The frenulum of the tongue is a thin band of mucosal tissue that connects the underside of the tongue to the floor of the mouth. The frenulum serves to anchor the tongue to the rest of the mouth and aids in the activities of speech, eating, and swallowing.
Sometimes, unfortunately, the frenulum can be abnormally attached. Ankyloglossia, more commonly known as a tongue-tie, is a benign, congenital medical condition that occurs when the frenulum is abnormally short or attaches near the tip of the tongue, severely limiting the movement of the tongue.
Examination of the mouth and frenulum is part of the newborn examination, since a tongue tie will most commonly present in newborns as difficulty feeding. Newborns with a tongue tie commonly experience difficulty with breastfeeding, since the restricted movement of the tongue cannot create the effective latch and suction needed for successfully breastfeeding. Ineffective breastfeeding can lead to poor weight gain and failure to thrive in severe cases. Other side effects of a tongue tie include potential speech issues and difficulty eating solid foods, among others.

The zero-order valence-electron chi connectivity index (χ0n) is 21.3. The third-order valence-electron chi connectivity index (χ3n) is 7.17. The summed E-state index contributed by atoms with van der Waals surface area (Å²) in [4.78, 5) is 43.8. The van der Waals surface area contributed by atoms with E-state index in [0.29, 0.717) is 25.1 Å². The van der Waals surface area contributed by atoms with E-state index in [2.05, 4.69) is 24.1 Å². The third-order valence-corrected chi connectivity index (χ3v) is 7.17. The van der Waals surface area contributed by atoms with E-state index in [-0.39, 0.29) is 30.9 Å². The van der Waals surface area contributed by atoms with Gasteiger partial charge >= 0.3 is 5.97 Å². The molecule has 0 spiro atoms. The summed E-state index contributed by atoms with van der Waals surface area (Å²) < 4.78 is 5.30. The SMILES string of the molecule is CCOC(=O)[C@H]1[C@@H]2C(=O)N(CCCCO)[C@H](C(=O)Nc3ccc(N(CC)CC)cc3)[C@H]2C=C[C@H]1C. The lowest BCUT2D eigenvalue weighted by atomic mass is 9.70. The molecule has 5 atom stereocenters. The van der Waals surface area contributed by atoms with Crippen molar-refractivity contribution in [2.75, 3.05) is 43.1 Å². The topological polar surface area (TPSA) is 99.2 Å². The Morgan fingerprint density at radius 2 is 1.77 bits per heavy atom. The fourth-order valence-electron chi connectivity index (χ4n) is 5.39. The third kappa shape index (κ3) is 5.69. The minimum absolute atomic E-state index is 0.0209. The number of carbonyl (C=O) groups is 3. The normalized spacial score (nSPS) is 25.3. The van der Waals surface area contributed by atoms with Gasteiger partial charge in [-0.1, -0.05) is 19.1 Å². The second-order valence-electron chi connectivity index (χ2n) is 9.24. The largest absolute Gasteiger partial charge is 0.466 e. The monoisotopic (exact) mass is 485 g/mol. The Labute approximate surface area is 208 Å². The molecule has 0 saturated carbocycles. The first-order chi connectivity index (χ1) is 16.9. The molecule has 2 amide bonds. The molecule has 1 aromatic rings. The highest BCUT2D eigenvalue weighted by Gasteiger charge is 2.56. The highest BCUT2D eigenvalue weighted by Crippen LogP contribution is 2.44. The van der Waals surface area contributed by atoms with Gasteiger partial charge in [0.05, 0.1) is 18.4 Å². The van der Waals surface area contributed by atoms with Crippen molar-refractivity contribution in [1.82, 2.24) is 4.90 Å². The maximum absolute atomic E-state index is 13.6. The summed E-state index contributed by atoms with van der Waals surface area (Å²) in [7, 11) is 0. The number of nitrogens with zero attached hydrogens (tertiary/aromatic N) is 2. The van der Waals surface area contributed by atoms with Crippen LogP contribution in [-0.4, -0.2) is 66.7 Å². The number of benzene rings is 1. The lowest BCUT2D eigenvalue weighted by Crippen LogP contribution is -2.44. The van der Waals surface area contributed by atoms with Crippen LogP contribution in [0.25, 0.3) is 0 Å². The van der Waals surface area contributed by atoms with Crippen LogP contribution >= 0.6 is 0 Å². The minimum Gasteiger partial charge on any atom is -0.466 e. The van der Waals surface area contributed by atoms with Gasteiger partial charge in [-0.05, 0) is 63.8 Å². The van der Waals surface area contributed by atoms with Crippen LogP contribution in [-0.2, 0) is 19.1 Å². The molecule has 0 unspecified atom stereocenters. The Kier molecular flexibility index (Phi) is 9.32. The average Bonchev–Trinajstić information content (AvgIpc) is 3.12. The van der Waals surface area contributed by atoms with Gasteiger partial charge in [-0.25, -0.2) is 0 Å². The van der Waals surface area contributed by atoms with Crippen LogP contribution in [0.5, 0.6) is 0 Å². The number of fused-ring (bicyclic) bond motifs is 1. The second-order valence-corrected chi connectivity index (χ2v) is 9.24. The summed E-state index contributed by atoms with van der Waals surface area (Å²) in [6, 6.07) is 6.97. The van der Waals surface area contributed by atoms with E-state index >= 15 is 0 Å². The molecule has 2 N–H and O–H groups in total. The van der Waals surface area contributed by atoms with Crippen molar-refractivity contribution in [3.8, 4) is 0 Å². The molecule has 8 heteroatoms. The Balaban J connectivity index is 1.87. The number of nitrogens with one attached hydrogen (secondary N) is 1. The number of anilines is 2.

Treatment for ankyloglossia
Treatment for a tongue tie depends on both the examination and symptoms that the patient is experiencing. Most commonly, patients with mild cases can be treated with observation and watchful waiting, since the condition will likely resolve as the newborn grows. In patients who experience more severe symptoms, mainly difficulty with breastfeeding or failure to thrive, a procedure may be necessary to increase the movement of the tongue. This is called a frenulotomy, frenuloplasty, or frenulectomy and can be performed in the clinic most of the time.